By the way,I remember when I was a child some children that had chicken pox played around me but I never got it.
- 0Aug 30, '12 by Ashley, PICU RNIt's definitely scare to be pregnant and work around a sick population- whether that population is adults or children. I work as a PICU nurse and throughout the course of this pregnancy I have been exposed to patients with HIV, PCP pneumonia, CMV and pertussis (and other bacteria but these were the more serious ones that come to mind) before they were diagnosed. Unfortunately there is no way of knowing what exactly disease a patient might have when they first come to the unit. But that's why you follow standard precautions always and use common sense around a patient that may be communicable.
I have to say, though, that it's highly unlikely that you'll be exposed to varicella during your clinical rotations. I'd hasten to guess that the risk is higher you'll encounter an adult patient with shingles than a child hospitalized with chicken pox. Just follow standard precautions and isolation precautions when necessary. Of course, avoid contact with patients who do have diseases that are known to cause harm during pregnancy, such as CMV- but those will be rare cases as well.
Good luck with your future pregnancy!
- 0Aug 30, '12 by Esme12 Asst. AdminWe cannot offer medical advice as per the TOS....your best bet would be to check with your PCP or your OBGyn for the most accurate information for your situation.
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- 0Sep 2, '12 by canned_breadI work in a kids hospital and all the infectious patients (such as with chicken pox) are in our infectious ward. So if you have an infectious ward, I would avoid that. I would also avoid emergency as new cases of chicken pox can come through there. Otherwise, being on a general ward, based on our stats, there is a very rare chance of chicken pox being a problem. We probably have one case a year of a sibling of a patient being diagnosed on the general ward, or a patient having exposure to chicken pox on a general ward.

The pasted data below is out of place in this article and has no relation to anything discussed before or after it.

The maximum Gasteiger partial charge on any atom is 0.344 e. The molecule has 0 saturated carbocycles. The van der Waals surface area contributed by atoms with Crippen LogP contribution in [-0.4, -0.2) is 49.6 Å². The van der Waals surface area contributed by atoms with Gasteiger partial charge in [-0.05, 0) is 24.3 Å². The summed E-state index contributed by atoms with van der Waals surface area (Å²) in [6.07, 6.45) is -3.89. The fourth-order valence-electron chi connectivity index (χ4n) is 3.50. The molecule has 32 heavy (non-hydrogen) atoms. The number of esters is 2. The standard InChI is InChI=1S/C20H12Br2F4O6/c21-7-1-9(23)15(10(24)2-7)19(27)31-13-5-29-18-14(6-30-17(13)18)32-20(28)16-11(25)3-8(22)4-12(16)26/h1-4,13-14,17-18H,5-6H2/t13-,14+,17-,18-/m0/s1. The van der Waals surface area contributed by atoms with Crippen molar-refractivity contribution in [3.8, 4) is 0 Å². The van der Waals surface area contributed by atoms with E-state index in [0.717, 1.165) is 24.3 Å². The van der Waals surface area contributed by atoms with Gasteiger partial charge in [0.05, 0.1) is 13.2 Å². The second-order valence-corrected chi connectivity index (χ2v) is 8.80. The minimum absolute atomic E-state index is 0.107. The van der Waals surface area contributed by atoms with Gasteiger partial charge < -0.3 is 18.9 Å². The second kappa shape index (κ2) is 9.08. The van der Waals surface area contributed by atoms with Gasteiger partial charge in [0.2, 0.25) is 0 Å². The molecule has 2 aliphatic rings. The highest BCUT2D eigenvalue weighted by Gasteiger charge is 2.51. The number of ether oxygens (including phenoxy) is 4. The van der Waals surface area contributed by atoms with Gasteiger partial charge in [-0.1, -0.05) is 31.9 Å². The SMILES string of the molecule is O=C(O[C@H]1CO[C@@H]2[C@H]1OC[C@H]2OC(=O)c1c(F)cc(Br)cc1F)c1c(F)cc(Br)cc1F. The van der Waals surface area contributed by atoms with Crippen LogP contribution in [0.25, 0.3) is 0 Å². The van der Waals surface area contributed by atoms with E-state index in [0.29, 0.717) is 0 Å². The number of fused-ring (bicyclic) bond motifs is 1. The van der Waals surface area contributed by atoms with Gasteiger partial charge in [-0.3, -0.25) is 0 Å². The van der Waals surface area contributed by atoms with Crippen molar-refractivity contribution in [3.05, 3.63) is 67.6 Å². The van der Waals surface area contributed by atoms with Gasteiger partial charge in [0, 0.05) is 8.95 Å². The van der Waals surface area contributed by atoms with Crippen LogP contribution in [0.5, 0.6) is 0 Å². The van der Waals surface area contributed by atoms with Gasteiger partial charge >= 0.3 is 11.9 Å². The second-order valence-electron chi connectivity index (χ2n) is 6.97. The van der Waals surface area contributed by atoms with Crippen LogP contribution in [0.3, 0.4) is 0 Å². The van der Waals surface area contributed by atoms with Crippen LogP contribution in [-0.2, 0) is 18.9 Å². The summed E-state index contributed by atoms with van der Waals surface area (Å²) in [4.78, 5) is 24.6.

- 0Sep 3, '12 by KelRN215The US doesn't tend to have "infectious wards". Chicken pox is rare these days with most children being vaccinated against it... in 5 years of working inpatient peds, I saw active varicella infection once. The child presented with mental status changes and was found to have CSF VZV and, ultimately, full blown AIDS with a CD4 count of 5. She was on airborne precautions and, per hospital policy, non-immune staff were not allowed to care for her. The odds of you coming into contact with chicken pox are small... as you said, most children with chicken pox are not hospitalized (if they were, it would be because of other problems... i.e. a child who is s/p stem cell transplant loses their immunity and, if exposed, could get very, very sick if they develop it. They would be hospitalized but any responsible hospital would not allow a non-immune student to care for this child.)
- 0Oct 26, '13 by CanadaLauraMost hospitals are pretty diligent about isolating people with varicella as it is airborne. Where I work anyone who has chicken pox or varicella, or has been exposed, are placed in airborne precautions with a hepa-filter. That being said there are very few kids with chicken pox coming in to the hospital. I don't think your chances of coming into contact with varicella on a peds ward is any higher than if you go to the mall.